Originally Posted by Broz
Makes sense. Another Q. If I understand correctly this process is to soften the brass which has become hard from working it and firings. Wouldn't the rapid cooling affect of the water make it harder? I always thought a slow cooling process would make things soft and a rapid cool hardens them?
Jeff, your question involves a bit of metallurgy (science of metals). I didn't get an A in metallurgy, but I did pretty well in the lab. I'll attempt to explain, hopefully I can remember what Dr. Forgeng & Dr. London taught me...
You're thinking is correct, for carbon steels, because of phase changes and precipitation of a secondary phase.
However, cartridge brass is different.
Cartridge brass, (alloy C260) is 70%Cu (copper), 30%Zn (zinc). It is a single phase alpha FCC structure, from room temp to about 1700F. Therefore, temperature cycling at/below this range does not produce a phase change or precipitation hardening.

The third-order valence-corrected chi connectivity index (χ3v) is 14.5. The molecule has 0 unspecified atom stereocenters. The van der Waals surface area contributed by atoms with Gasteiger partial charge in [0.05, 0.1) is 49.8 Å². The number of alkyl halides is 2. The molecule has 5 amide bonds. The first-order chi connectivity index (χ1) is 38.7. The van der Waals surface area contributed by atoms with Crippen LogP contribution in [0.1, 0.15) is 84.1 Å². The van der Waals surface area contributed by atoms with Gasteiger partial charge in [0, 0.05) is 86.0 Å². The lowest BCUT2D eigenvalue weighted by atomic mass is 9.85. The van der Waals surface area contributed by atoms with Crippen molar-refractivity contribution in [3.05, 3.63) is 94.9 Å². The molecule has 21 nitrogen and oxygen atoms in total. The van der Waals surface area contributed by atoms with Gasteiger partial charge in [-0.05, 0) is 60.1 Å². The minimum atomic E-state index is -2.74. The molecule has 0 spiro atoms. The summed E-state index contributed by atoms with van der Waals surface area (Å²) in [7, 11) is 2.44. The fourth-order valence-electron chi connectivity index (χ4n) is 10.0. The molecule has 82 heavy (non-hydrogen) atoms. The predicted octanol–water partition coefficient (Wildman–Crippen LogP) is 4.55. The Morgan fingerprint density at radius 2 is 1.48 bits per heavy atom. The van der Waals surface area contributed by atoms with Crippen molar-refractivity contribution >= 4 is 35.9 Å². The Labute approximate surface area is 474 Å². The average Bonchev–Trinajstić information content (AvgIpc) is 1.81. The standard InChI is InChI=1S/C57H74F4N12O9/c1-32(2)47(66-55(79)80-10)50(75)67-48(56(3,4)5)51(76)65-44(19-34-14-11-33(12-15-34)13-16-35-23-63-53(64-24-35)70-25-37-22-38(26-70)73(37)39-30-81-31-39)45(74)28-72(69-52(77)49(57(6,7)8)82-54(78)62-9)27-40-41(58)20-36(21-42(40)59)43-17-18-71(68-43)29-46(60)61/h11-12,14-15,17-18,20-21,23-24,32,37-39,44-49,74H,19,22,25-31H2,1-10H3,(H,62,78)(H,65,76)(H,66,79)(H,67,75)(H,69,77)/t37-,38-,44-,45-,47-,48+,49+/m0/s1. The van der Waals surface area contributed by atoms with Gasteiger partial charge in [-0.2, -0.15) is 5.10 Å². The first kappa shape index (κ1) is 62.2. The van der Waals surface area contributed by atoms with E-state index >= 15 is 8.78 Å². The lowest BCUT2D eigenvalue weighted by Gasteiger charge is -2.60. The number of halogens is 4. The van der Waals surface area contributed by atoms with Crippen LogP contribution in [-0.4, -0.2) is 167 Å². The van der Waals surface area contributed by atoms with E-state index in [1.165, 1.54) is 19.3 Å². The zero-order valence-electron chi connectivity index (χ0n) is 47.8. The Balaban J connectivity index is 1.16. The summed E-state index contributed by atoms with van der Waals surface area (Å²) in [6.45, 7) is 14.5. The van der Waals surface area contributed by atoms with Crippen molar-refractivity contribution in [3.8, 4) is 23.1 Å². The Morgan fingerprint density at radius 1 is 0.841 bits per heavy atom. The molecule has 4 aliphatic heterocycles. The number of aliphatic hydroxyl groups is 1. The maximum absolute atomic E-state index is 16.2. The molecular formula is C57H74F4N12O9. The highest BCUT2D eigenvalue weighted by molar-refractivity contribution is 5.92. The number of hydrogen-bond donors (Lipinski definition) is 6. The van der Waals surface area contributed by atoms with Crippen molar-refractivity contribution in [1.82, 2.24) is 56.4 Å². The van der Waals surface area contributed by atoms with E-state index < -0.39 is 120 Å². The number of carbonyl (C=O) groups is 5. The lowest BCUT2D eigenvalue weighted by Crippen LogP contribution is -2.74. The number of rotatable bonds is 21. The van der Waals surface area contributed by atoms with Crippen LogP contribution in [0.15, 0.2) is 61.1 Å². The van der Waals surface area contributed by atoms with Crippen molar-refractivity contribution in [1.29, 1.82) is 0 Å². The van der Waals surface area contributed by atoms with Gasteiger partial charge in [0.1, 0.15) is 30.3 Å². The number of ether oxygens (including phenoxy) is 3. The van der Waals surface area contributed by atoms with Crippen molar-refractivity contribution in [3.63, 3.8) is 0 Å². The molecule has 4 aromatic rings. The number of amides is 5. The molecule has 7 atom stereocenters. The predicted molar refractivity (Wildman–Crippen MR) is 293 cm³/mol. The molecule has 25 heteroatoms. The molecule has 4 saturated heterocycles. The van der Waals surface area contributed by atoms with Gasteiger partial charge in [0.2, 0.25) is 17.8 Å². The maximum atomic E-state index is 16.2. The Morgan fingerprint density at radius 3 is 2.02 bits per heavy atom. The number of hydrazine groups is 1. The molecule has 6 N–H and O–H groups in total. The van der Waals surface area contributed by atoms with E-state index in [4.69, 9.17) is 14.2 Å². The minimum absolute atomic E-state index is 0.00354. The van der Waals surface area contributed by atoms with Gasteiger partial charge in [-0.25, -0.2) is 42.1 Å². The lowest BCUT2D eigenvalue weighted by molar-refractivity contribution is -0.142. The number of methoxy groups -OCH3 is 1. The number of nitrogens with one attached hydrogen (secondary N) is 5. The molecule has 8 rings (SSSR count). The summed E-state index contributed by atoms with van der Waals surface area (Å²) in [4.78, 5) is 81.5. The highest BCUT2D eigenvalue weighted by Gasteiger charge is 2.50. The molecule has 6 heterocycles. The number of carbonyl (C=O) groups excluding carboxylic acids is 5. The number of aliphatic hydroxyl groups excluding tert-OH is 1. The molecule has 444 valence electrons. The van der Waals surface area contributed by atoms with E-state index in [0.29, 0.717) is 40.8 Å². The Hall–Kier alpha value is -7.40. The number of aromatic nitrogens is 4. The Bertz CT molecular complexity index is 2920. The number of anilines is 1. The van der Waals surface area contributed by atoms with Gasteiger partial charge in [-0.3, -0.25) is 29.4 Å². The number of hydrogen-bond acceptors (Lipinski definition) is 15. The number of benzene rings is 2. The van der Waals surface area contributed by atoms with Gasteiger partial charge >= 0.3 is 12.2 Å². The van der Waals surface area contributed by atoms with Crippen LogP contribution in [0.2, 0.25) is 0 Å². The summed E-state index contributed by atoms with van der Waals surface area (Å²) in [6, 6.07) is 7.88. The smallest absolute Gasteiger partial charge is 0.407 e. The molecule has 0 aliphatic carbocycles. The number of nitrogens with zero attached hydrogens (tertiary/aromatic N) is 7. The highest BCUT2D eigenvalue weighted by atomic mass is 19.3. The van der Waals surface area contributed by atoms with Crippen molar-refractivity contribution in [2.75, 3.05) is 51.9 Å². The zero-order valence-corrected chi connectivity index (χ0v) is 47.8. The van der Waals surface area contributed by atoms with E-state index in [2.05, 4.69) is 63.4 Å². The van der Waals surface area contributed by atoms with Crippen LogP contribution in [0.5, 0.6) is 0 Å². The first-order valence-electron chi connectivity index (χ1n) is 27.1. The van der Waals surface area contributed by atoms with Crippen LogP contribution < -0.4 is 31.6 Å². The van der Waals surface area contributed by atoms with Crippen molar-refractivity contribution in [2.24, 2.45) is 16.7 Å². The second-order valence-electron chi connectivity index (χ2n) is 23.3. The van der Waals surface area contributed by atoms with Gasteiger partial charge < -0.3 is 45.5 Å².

Cold working (forming, sizing, etc) breaks up the grain structure in the brass, which blocks dislocation motion (structure defects) thereby increasing the yield strength and hardness. Although firing is still considered cold working, it has less effect than our normal reloading procedures of forming, sizing and seating.
The process of annealing cartridge brass recrystallizes the grains into new strain-free grains about the same size as the original grains prior to cold working. The grain size after recrystallization is more dependent on the degree of cold working, than on the annealing temperature.
The rate of re-crystallization is governed by temperature and the degree of prior cold working. However, long periods of time at lower temperature can recrystallize also.
The purpose of the quenching is to stop the recrystallation process prior to grain growth (bad).
That's the "Book Learning", which nobody really cares about anyway.
We really just want to know how to anneal the brass and not ruin it in the process...